Monday, November 28, 2011

November People's Choice Award

The people have spoken... This month's People's Choice Award goes to Cleavon Smith for his original short play, You Eat What You Kill, presented as a staged reading at the Monday Night PlayGround "O'Neill Night" at Berkeley Rep last Monday.  Congratulations, Cleavon!

Courtesy of Mr. Smith, we're pleased to share the first two pages from the award-winning script.  Enjoy!

You Eat What You Kill
by Cleavon Smith

Cast of Characters
MARTHA, sixty-something, working-middle class African American woman.
JAMES, sixty-something, tall, working-middle class African American man. Martha’s husband.
JAMIE, late thirties, African American man. Son of Martha and James. Tall, attractive, fit, well-educated. Highly influential campaign fundraiser.

(In darkness an excerpt of Martin Luther King, Jr.’s “I Have a Dream” speech plays “It is obvious today that America has defaulted on this promissory note insofar as her citizens of color are concerned. Instead of honoring this sacred obligation, America has given the Negro people a bad check, a check which has come back marked ‘insufficient funds.’” As the applause from the recording wanes the lights on stage come up.

Mid-afternoon on an early August day in a small town in the South. MARTHA, JAMIE, and JAMES occupy the living room of a modest home. Several glasses from departed visitors remain on the coffee table. Jamie has just shared with his mother the news of his new job as a chief fundraiser for a presidential campaign.)

Why did you wait to the minute you were leaving to share this good news with us, boy?

I didn’t know how to share it, Momma. Everybody was all around until just now, and I didn’t want to be making any public announcements trying to bring attention to myself.

That would have been alright by me. Nothing wrong with making your Momma proud, is there? I oughta have a good reason to strut a little bit in front of your folks now shouldn’t I? Shame on you. You just done gone and took that satisfaction away from me.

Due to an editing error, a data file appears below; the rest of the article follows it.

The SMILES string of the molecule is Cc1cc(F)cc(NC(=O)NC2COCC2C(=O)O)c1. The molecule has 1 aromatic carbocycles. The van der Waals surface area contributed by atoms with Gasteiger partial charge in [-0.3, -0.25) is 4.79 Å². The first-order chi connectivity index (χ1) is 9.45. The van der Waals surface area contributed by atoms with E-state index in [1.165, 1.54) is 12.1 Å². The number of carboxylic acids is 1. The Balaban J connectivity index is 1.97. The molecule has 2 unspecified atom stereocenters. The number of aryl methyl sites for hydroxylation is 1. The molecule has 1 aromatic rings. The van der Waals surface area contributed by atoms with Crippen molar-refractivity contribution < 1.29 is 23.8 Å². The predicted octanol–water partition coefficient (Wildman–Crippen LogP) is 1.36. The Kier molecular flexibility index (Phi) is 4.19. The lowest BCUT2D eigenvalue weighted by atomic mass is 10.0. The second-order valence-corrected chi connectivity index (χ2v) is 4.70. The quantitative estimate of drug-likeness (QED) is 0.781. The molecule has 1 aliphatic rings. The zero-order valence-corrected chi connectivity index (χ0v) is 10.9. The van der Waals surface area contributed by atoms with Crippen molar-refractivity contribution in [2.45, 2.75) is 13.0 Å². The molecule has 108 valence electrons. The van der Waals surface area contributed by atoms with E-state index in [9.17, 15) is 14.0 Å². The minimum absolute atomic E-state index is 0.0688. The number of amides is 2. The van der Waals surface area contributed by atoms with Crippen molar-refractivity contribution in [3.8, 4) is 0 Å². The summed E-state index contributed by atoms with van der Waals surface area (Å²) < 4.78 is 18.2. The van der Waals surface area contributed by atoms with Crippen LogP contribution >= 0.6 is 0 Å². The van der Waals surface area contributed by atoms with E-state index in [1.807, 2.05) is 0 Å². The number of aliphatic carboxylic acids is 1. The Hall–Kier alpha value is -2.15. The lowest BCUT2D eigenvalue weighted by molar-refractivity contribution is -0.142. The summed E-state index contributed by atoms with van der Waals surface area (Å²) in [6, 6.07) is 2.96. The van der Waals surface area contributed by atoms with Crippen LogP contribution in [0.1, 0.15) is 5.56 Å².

Well next time I’ll make a big deal out of it. But you always talked about having a little humility from what I remember.

I did. I did indeed. People around here should have some humility. They never did anything that amounted to much of nothing but they go around bragging about it like they done got chiseled on Mount Rushmore. But when somebody done accomplished something real big, then you should make a big deal out of it.

Thank you, Momma. I’ll remember that, but this isn’t that big.

Says who? These people ain’t never done nothing for a presidential candidate ‘cept vote for him if they did that much. And you the one he turn to when he gotta raise some money. Now that’s something special to share with folks.

If you say so, Momma.

Good. Come back soon because if I tell it myself people gonna think that I’m just bragging.

Yes, Momma.

All that hard work. Done finally started to really pay itself off now, hasn’t it? Hasn’t it, James?

Guess it has. (To Jamie.) How much you getting paid for this fund-raising?

James now.

Just asking.

That’s not the point though just now. What matters is this is what he’s been working for all these years and it done paid off just now. Otherwise it would be another four years before he’d get this opportunity. (Pause.) How much, Jamie?

Momma? Enough.

See. James, they pay him enough. (Pause.) Which is?

Enough, momma. That’s not polite talk, remember? Didn’t you always tell me that?

I was talking about with just everyday folks. This is among family.


Join us for the next Monday Night PlayGround at Berkeley Rep on Monday, December 19, 2011 at 8pm and choose your own favorite!

Friday, November 11, 2011

PlayGround Company in the News Nov-11

Read on to learn about PlayGround Company Members' recent news, current happenings and upcoming events.


Julia McNeal and Ron Kaell in the original short, Reunion.